What happens when the rules of a sport change just as a team is at their best? How will the changes affect the sport? More importantly, how will it affect the teams competing? Will they adapt to the change? Or will they stick to what they know, and win with what they have? Mazda decided to go with the latter going into the 1991 running of the 24 Hours of Le Mans. Mazda challenged all other manufacturers by racing with rotary engines, instead of using conventional piston engines. The stakes could not be higher, with this race being the last for Mazda to race their rotary engines, and the title of being the first Japanese manufacturer to win the 24 Hours of Le Mans. Can they do it, or would it all be for nothing?
Before we can answer that, we need to go back to 1951. Our story starts with a German engineer, Felix Wankel, who had just begun developing his rotary engine. A rotary engine works in a very different way than regular piston engines. In a rotary engine, a triangular piece rotates within an oval chamber, with intake and exhaust ports on one side, and spark plugs on the other—removing the need for any weight costing parts like cylinder heads and camshafts and making the engine extremely light and compact. Because of these changes, a rotary engine can rev to extremely high speeds—nearly 11,000 revolutions per minute. Rotary engines can also run more efficiently and economically than piston engines in racing circumstances. But they require high maintenance, as the seals within the engine wear and break more commonly than in their piston counterparts, giving them a shorter life.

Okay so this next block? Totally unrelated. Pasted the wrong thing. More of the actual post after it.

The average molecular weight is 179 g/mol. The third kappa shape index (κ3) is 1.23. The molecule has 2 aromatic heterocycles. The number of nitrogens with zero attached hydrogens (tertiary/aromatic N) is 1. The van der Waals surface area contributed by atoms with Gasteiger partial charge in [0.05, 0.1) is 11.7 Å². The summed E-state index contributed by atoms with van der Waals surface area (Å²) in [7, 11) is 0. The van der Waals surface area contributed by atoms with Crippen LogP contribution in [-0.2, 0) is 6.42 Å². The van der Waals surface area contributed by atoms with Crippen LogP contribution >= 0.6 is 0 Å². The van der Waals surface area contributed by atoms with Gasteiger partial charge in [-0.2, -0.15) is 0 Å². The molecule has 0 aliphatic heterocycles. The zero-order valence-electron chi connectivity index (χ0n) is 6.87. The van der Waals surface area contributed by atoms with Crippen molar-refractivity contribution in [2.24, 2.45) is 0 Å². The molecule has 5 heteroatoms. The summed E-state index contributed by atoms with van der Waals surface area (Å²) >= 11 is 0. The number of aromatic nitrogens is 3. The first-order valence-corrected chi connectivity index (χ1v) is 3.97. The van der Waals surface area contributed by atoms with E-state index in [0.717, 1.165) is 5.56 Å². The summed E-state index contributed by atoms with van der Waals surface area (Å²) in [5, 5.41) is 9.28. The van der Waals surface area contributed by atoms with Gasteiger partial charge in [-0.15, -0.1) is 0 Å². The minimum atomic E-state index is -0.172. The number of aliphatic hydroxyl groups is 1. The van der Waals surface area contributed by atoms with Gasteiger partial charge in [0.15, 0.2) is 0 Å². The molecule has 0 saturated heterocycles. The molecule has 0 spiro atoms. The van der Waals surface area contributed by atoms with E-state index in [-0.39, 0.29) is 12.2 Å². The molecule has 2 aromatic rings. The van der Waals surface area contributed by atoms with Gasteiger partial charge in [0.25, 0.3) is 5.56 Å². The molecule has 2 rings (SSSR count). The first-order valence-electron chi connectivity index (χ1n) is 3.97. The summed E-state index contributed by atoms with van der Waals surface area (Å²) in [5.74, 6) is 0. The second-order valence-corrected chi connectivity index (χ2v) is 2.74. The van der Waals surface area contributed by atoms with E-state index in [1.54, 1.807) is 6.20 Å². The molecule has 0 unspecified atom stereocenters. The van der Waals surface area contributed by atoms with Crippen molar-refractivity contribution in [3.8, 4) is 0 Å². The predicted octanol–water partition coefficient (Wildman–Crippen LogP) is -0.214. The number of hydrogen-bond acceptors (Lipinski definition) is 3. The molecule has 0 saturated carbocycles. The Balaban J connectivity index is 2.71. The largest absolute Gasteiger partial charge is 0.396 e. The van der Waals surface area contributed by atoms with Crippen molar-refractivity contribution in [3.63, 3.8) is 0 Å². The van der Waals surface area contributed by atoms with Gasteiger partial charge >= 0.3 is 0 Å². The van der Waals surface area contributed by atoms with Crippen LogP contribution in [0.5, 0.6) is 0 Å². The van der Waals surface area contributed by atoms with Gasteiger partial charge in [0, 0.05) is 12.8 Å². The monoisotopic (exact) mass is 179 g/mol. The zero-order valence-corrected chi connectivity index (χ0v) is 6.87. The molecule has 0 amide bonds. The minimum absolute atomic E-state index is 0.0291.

Felix Wankel made his first test run of his new rotary engine prototype in 1957. While revolutionary, it needed some improvements. Those improvements came in 1961, when Mazda bought Wankel’s designs, and got to work implementing the engine into a car. In 1967 Mazda released the Cosmo Sport. The first rotary engine powered car for the general public, which featured a two rotor engine. They worked to improve and innovate with the engine, eventually creating the iconic RX7. With the compactness of the engine, engineers could place the engine further into the car. This gives the car a near perfect weight displacement, along with being far lighter than its competition. Making rotary powered cars extremely competitive and agile on the road. While Mazda worked on furthering development of the rotary into their sports cars. Mazda’s race team, Mazdaspeed, went to work on making a race car out of the Cosmo Sport.
Mazdaspeed brought their Cosmo Sports to the 1968 Marathon de la Route. An eighty-four hour endurance race around one of the most legendary circuits in the world, the Nurburgring in Germany. Being a course of country roads, the track was unforgiving to any driver mistakes, and has taken the lives of many previous drivers. Even so, Mazda was ready to put their new sports car on display for the world, and prove its capability. Mazdaspeed entered two Cosmo Sports, numbered 18 and 19. As engineers made their final inspections, they placed their hopes in the drivers, as they made their way to the starting grid. The green flag flew, and the two cars sped away on the long and dangerous series of back roads. The race was long and cruel, testing not only the cars, but the drivers as well. Against all odds, by the eightieth hour, both Cosmos were running fourth and fifth in the race. But, misfortune can fall on anyone, and Mazda was no exception. The rear axle on car number 18 gave out, sending the car veering into a forest. Fortunately, the driver came out unharmed. But, not even misfortune could break Mazda’s spirit, as car 19 came across the finish line in fourth place, proving the power of the rotary engine. Now, Mazda was determined, and began work on a new race car. This car would compete in prototype racing, and was designated the 767.